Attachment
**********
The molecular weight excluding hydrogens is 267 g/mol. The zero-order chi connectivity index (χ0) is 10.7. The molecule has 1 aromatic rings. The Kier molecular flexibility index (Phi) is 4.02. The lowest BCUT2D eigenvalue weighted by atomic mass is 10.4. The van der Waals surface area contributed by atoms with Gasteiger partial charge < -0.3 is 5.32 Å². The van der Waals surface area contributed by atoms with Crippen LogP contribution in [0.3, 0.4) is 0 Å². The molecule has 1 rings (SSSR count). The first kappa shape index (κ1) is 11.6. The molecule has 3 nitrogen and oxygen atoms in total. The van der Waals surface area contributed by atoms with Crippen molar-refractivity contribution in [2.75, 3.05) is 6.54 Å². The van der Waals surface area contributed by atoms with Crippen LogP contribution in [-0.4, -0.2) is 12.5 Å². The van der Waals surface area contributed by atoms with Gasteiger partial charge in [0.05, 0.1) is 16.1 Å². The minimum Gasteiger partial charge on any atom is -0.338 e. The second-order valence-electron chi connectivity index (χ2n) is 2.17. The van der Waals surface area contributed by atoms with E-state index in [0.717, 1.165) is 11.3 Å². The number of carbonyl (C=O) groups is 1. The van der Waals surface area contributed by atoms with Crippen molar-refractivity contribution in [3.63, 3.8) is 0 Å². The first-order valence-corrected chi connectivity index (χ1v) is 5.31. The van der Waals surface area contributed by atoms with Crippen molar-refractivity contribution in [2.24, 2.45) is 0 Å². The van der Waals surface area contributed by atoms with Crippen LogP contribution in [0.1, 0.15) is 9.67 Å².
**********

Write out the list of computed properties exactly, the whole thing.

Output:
The molecular weight excluding hydrogens is 267 g/mol. The zero-order chi connectivity index (χ0) is 10.7. The molecule has 1 aromatic rings. The Kier molecular flexibility index (Phi) is 4.02. The lowest BCUT2D eigenvalue weighted by atomic mass is 10.4. The van der Waals surface area contributed by atoms with Gasteiger partial charge < -0.3 is 5.32 Å². The van der Waals surface area contributed by atoms with Crippen LogP contribution in [0.3, 0.4) is 0 Å². The molecule has 1 rings (SSSR count). The first kappa shape index (κ1) is 11.6. The molecule has 3 nitrogen and oxygen atoms in total. The van der Waals surface area contributed by atoms with Crippen molar-refractivity contribution in [2.75, 3.05) is 6.54 Å². The van der Waals surface area contributed by atoms with Crippen LogP contribution in [-0.4, -0.2) is 12.5 Å². The van der Waals surface area contributed by atoms with Gasteiger partial charge in [0.05, 0.1) is 16.1 Å². The minimum Gasteiger partial charge on any atom is -0.338 e. The second-order valence-electron chi connectivity index (χ2n) is 2.17. The van der Waals surface area contributed by atoms with E-state index in [0.717, 1.165) is 11.3 Å². The number of carbonyl (C=O) groups is 1. The van der Waals surface area contributed by atoms with Crippen molar-refractivity contribution in [3.63, 3.8) is 0 Å². The first-order valence-corrected chi connectivity index (χ1v) is 5.31. The van der Waals surface area contributed by atoms with Crippen molar-refractivity contribution in [2.24, 2.45) is 0 Å². The van der Waals surface area contributed by atoms with Crippen LogP contribution in [0.1, 0.15) is 9.67 Å².